Somebody's Daughter steps into the world of growing up a poor Black girl in Indiana with a family fragmented by incarceration, exploring how isolating and complex such a childhood can be. As Ashley battles her body and her environment, she embarks on a journey to find the threads between who she is and what she was born into, and the complicated familial love that often binds them.
Somebody’s Daughter is the heart-wrenching yet equally witty and wondrous story of how Ford came through the fire and emerged triumphant, as her own unapologetic, Black-girl self ... Ford’s brilliance as a writer, her superpower, is a portrayal of her mother — who remains unnamed — that is both damning and sympathetic, one that renders this complicated older Black woman’s full humanity ... Ford powerfully captures the complicated mix of meanness, frustration and obsessive mothering familiar to so many Black daughters ... Ford found her voice as a writer, and that helped her see that she’s not just somebody’s daughter: She’s somebody.
Somebody’s Daughter is smoothly written and marked by moments of alert complexity. Ford borrows from her literary foremother Zora Neale Hurston — especially Hurston’s juxtaposition of happiness to intimacy with the sun ... Somebody’s Daughter is a thoughtful debut. Ford writes with a flush and sophisticated pen. But the heartbeat of Ford’s firstborn is her ability to pinpoint critical moments on her self-discovering journey, and, like Baldwin and Abdurraqib, find respectable ways to perform and not drown in her suffering.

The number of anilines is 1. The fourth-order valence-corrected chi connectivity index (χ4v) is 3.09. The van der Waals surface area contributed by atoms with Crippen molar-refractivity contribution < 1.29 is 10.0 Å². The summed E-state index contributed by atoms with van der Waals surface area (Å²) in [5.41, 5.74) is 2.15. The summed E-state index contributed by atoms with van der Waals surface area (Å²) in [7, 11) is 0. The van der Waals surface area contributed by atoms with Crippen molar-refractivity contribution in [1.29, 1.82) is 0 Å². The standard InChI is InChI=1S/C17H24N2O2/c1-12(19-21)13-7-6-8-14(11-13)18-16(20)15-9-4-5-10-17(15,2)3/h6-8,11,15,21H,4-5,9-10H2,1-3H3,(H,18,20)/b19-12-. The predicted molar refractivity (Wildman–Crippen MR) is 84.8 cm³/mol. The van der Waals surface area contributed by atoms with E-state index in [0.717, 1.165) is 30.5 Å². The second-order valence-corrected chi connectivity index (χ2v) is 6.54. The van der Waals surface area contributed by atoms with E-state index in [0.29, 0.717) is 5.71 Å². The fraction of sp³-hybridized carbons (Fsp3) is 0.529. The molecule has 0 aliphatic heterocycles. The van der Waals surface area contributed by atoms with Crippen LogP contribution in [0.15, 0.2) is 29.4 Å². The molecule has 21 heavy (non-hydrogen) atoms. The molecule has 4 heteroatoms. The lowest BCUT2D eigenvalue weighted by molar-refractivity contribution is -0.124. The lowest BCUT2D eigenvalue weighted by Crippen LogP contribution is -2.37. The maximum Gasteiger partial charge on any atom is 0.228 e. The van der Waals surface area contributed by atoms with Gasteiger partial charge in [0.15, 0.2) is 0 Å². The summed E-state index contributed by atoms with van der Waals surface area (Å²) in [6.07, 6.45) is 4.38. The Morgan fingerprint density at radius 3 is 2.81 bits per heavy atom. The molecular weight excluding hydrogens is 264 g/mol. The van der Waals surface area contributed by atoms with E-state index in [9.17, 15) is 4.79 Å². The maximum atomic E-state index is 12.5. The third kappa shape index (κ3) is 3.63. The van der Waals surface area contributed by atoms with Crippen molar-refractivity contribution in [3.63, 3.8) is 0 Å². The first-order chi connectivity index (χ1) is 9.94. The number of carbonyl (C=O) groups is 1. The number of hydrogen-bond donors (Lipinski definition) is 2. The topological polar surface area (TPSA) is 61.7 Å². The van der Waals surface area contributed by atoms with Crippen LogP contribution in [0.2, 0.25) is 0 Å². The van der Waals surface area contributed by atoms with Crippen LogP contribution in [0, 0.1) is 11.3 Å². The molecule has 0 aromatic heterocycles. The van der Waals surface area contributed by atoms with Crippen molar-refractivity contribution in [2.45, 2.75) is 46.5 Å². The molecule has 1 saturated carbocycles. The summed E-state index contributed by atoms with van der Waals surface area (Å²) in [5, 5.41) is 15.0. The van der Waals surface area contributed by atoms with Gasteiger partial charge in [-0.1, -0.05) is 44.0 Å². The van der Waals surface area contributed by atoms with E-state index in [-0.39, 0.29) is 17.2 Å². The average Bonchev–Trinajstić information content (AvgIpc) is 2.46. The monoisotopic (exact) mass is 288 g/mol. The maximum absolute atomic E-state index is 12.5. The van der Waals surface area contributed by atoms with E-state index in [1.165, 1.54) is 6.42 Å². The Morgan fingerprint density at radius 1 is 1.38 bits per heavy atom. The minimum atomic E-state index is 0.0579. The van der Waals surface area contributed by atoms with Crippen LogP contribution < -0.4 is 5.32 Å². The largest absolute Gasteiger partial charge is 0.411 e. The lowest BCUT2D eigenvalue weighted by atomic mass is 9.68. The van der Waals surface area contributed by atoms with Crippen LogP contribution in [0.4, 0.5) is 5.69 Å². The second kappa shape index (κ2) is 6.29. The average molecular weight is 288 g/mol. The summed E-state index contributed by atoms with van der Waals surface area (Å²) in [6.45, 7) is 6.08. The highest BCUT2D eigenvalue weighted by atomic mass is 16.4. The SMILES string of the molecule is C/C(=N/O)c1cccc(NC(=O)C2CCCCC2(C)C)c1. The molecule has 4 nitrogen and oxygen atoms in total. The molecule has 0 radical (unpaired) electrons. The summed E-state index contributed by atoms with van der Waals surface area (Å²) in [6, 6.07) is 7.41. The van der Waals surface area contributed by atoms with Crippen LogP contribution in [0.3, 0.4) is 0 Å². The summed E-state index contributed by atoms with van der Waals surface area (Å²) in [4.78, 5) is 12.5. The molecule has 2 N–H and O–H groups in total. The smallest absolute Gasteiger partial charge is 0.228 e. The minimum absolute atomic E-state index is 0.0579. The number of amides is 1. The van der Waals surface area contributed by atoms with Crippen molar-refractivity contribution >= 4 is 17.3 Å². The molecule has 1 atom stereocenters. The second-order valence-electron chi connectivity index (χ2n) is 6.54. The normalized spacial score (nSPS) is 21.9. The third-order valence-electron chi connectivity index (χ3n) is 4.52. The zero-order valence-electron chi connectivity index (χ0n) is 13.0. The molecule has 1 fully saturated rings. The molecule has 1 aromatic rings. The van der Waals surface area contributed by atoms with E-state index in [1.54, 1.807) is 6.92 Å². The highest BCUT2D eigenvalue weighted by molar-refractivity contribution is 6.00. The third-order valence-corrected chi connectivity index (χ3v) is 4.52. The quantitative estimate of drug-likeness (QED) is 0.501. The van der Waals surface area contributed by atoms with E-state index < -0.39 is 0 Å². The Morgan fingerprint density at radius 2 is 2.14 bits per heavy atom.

Somebody’s Daughter is an apt title for Ford’s memoir, especially since she spends most of her young life hoping to be more than a daughter. The narrative details her attempts to claim that independent identity, but the path is not straightforward ... The narrative rings truest when Ford turns inward to articulate her feelings. Rather than reduce these painful memories to a reflective interpretation, Ford lifts the language into a shimmering lyric register that is polyphonic. Ford’s enduring ability to love also catapults the story. Even after learning the terrible truth of her father’s conviction, she continues to fiercely believe in him. Her understanding that the ones we love are imperfect crafts a shining star for the reader to follow.